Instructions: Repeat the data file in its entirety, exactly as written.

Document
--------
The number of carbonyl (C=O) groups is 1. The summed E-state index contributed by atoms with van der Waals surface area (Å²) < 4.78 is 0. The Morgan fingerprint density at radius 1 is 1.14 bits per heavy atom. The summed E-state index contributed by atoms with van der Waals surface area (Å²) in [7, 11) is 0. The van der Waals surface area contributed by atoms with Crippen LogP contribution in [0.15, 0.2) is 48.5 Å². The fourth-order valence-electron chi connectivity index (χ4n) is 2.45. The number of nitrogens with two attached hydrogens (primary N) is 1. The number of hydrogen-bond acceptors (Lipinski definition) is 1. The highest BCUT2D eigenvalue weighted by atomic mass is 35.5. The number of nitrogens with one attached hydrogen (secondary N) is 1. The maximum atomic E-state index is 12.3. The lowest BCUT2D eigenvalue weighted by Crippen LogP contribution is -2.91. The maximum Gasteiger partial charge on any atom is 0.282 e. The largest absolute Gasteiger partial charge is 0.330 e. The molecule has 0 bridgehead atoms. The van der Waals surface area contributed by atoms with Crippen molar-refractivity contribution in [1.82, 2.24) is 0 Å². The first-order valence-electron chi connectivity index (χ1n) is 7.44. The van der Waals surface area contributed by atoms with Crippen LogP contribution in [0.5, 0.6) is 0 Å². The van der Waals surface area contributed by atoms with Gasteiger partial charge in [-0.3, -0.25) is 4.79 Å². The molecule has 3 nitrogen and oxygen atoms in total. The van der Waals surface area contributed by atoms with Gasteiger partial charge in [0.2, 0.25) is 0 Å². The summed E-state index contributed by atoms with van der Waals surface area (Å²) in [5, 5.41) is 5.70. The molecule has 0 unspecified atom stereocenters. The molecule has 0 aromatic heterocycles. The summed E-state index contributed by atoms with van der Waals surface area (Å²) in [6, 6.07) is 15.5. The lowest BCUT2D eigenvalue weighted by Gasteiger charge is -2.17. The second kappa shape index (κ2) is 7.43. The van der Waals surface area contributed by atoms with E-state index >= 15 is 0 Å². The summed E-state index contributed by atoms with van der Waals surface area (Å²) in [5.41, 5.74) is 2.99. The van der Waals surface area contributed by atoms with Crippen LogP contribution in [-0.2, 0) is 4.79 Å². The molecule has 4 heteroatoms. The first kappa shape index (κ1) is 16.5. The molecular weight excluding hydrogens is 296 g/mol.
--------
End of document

The number of carbonyl (C=O) groups is 1. The summed E-state index contributed by atoms with van der Waals surface area (Å²) < 4.78 is 0. The Morgan fingerprint density at radius 1 is 1.14 bits per heavy atom. The summed E-state index contributed by atoms with van der Waals surface area (Å²) in [7, 11) is 0. The van der Waals surface area contributed by atoms with Crippen LogP contribution in [0.15, 0.2) is 48.5 Å². The fourth-order valence-electron chi connectivity index (χ4n) is 2.45. The number of nitrogens with two attached hydrogens (primary N) is 1. The number of hydrogen-bond acceptors (Lipinski definition) is 1. The highest BCUT2D eigenvalue weighted by atomic mass is 35.5. The number of nitrogens with one attached hydrogen (secondary N) is 1. The maximum atomic E-state index is 12.3. The lowest BCUT2D eigenvalue weighted by Crippen LogP contribution is -2.91. The maximum Gasteiger partial charge on any atom is 0.282 e. The largest absolute Gasteiger partial charge is 0.330 e. The molecule has 0 bridgehead atoms. The van der Waals surface area contributed by atoms with Crippen molar-refractivity contribution in [1.82, 2.24) is 0 Å². The first-order valence-electron chi connectivity index (χ1n) is 7.44. The van der Waals surface area contributed by atoms with Crippen LogP contribution in [0.5, 0.6) is 0 Å². The van der Waals surface area contributed by atoms with Gasteiger partial charge in [-0.3, -0.25) is 4.79 Å². The molecule has 3 nitrogen and oxygen atoms in total. The van der Waals surface area contributed by atoms with Gasteiger partial charge in [0.2, 0.25) is 0 Å². The summed E-state index contributed by atoms with van der Waals surface area (Å²) in [5, 5.41) is 5.70. The molecule has 0 unspecified atom stereocenters. The molecule has 0 aromatic heterocycles. The summed E-state index contributed by atoms with van der Waals surface area (Å²) in [6, 6.07) is 15.5. The lowest BCUT2D eigenvalue weighted by Gasteiger charge is -2.17. The second kappa shape index (κ2) is 7.43. The van der Waals surface area contributed by atoms with E-state index >= 15 is 0 Å². The summed E-state index contributed by atoms with van der Waals surface area (Å²) in [5.41, 5.74) is 2.99. The van der Waals surface area contributed by atoms with Crippen LogP contribution in [-0.2, 0) is 4.79 Å². The molecule has 4 heteroatoms. The first kappa shape index (κ1) is 16.5. The molecular weight excluding hydrogens is 296 g/mol.